Monday, November 10, 2008


If you are an educator, then you have undoubtedly heard of Dale’s Cone of Experience. It’s been around since the 1960’s as a way to describe our learning experiences. The Cone takes on many forms, one of the most common is this one:

Consider this: It’s all crap. Not very researchy verbiage is it? Be that as it may, it is still the most succinct way to describe the already debunked Cone. The fact of the matter is that Dale’s Cone is not based in research at all, has been debunked, and it is still used on college campuses including good old MSU. I was introduced to the facts of “remember 10% of what we read, 20% of what we hear” in my ELE 302 class. Click here and here to read more about the debunking and crap-disseminatingness of the Cone.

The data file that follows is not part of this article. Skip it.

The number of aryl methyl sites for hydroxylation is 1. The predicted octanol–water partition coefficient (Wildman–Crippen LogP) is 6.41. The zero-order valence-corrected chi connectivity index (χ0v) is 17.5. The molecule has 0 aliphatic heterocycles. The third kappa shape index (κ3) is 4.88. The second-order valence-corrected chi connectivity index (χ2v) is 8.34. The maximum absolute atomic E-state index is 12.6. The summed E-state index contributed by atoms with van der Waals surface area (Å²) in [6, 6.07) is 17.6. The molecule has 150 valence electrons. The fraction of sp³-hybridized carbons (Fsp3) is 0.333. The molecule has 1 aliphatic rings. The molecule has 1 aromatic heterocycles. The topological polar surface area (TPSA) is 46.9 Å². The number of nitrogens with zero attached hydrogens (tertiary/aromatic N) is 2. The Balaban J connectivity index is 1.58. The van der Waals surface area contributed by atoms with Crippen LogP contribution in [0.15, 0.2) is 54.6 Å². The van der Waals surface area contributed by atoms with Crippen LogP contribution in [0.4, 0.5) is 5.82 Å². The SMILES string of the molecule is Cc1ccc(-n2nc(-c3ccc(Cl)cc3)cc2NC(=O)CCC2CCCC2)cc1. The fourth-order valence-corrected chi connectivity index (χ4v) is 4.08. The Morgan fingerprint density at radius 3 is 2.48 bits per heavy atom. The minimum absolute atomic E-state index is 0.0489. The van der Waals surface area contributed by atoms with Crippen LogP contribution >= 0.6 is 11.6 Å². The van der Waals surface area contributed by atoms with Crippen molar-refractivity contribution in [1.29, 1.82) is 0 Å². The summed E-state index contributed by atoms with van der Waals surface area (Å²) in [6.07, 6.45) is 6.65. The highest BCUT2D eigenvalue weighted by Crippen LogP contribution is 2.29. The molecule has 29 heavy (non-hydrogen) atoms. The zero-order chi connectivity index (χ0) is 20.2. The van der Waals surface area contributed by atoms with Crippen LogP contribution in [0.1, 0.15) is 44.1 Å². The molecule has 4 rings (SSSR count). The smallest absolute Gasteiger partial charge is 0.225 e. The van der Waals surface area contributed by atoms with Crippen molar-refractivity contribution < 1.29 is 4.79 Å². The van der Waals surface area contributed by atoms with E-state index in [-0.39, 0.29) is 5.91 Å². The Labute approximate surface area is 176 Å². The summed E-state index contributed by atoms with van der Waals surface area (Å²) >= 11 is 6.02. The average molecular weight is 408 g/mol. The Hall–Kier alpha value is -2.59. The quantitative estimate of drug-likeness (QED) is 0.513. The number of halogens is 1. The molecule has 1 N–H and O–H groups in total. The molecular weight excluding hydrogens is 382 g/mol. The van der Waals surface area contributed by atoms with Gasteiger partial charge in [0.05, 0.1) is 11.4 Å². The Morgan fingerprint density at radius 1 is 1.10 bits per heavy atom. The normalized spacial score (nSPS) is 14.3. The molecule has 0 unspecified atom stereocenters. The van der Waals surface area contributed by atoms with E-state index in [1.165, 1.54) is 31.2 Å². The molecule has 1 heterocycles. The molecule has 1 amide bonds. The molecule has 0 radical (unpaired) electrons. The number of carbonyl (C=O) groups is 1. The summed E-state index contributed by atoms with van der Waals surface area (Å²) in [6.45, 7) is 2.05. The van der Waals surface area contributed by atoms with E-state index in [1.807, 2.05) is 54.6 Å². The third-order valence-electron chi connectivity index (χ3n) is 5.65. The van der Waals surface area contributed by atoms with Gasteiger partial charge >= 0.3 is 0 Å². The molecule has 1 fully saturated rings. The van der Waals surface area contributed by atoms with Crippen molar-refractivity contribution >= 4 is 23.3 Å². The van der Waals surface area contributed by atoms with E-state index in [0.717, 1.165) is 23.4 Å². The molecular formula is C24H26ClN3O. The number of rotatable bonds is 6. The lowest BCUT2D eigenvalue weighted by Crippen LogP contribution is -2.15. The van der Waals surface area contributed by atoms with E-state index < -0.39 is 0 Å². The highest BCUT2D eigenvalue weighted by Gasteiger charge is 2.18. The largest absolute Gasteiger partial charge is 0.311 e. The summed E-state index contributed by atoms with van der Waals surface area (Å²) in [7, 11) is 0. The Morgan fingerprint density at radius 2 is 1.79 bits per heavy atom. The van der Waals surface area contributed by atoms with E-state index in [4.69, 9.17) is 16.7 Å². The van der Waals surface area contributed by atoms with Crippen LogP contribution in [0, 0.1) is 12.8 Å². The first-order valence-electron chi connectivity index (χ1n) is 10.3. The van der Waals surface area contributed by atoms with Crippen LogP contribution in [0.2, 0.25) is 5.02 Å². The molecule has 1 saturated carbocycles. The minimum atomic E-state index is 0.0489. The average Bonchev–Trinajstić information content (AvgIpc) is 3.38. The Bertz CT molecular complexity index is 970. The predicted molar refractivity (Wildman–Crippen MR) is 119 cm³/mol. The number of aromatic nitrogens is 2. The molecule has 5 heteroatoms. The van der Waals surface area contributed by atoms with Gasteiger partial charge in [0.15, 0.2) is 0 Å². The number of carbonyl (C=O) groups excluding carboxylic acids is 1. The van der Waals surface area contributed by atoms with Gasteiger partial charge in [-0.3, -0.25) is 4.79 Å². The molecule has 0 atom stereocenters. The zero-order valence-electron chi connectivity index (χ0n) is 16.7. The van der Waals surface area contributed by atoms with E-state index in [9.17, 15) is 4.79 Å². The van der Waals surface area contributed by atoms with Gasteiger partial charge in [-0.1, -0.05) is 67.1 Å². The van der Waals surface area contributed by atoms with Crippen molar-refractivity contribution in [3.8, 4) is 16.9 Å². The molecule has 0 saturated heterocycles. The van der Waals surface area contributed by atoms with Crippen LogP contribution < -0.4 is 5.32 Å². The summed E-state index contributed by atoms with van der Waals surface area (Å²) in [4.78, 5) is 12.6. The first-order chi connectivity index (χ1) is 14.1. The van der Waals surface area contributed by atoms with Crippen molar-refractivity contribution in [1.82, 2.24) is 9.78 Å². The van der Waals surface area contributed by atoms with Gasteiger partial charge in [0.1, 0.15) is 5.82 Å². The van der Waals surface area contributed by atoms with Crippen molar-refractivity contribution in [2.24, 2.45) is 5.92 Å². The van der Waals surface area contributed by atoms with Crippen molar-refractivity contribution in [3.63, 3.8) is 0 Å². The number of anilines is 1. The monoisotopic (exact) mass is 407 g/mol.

So what do we do? Does our educational philosophy crumble at the base of the Cone? Should we then go back to the old school lecture? I know those have always been the most interesting and most effective classes I’ve ever taken, right? Perhaps not. Just because the Cone and it’s accompanying percentages, which all happen to be 10 percentage points apart, does not mean that real world, authentic experiences are to be abandoned or set aside, kicked to the curb. We have plenty of real research on which to build our philosophies. There’s no need to use a made up diagram.

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